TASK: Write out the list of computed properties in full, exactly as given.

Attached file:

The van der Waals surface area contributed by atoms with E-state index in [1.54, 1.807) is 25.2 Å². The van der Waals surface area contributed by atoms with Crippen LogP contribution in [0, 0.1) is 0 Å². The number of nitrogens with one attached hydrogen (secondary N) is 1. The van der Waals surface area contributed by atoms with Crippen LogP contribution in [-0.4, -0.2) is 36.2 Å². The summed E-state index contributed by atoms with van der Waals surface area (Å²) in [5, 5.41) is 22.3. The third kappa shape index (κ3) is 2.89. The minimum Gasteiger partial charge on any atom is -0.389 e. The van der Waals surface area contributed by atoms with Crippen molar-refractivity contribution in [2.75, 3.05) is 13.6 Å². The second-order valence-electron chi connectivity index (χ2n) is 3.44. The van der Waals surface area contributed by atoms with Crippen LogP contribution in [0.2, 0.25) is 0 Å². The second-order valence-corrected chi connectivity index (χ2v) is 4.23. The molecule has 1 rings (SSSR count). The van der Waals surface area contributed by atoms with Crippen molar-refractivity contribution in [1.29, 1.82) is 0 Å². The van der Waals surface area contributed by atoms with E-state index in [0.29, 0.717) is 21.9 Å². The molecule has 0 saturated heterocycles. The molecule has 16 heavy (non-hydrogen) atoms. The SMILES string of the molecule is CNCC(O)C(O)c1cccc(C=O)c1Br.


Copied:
The van der Waals surface area contributed by atoms with E-state index in [1.54, 1.807) is 25.2 Å². The van der Waals surface area contributed by atoms with Crippen LogP contribution in [0, 0.1) is 0 Å². The number of nitrogens with one attached hydrogen (secondary N) is 1. The van der Waals surface area contributed by atoms with Crippen LogP contribution in [-0.4, -0.2) is 36.2 Å². The summed E-state index contributed by atoms with van der Waals surface area (Å²) in [5, 5.41) is 22.3. The third kappa shape index (κ3) is 2.89. The minimum Gasteiger partial charge on any atom is -0.389 e. The van der Waals surface area contributed by atoms with Crippen molar-refractivity contribution in [2.75, 3.05) is 13.6 Å². The second-order valence-electron chi connectivity index (χ2n) is 3.44. The van der Waals surface area contributed by atoms with Crippen LogP contribution in [0.2, 0.25) is 0 Å². The second-order valence-corrected chi connectivity index (χ2v) is 4.23. The molecule has 1 rings (SSSR count). The van der Waals surface area contributed by atoms with Crippen molar-refractivity contribution in [1.29, 1.82) is 0 Å². The van der Waals surface area contributed by atoms with E-state index in [0.29, 0.717) is 21.9 Å². The molecule has 0 saturated heterocycles. The molecule has 16 heavy (non-hydrogen) atoms. The SMILES string of the molecule is CNCC(O)C(O)c1cccc(C=O)c1Br.